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If you paid Bank of America for credit monitoring and credit reporting services and never received them, you might be entitled to part of a massive settlement.
The Consumer Financial Protection Bureau said on Wednesday that Bank of America had used "illegal tactics" on customers from 2000 to 2011, including misleading marketing and billing practices. B of A has been ordered to pay close to $772 million in refunds to customers and fines to federal regulators — $20 million to the Consumer Financial Protection Bureau, $25 million to the Office of the Comptroller of the Currency, and the rest to more than one million customers who often unwittingly purchased the additional products.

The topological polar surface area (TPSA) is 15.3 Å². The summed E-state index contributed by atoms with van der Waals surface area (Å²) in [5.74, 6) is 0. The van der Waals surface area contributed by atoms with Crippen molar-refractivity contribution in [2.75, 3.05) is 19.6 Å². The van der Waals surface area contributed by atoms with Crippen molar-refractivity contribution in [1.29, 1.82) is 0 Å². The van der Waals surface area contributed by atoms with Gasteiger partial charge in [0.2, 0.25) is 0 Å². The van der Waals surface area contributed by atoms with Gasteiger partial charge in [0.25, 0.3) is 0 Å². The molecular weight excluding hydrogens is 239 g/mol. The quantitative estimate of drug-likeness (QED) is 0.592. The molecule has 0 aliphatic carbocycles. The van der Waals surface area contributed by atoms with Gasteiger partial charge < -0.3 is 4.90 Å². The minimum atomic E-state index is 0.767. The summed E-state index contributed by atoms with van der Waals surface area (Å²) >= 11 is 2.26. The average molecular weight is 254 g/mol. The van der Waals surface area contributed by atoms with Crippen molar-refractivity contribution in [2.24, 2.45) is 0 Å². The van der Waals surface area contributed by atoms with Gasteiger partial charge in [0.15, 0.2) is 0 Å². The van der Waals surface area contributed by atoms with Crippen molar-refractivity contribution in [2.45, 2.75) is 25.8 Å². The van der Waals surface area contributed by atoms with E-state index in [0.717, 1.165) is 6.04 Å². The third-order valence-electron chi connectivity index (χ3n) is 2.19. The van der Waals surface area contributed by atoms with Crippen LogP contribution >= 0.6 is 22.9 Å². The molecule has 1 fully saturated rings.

Regulators charge that Bank of America telemarketers would routinely tell customers that these services were free for 30 days, when they were being charged right away. They also used phrases that led customers to believe that they were agreeing to receive more information about the services, not actually enrolling in a program.
"Bank of America both deceived the customers and unfairly billed consumers for services not performed," Richard Cordray, director of the Consumer Financial Protection Bureau, said. "We will not tolerate such practices and will continue to be vigilant in our pursuit of companies who wrong consumers in this market." Read more about the case at The New York Times.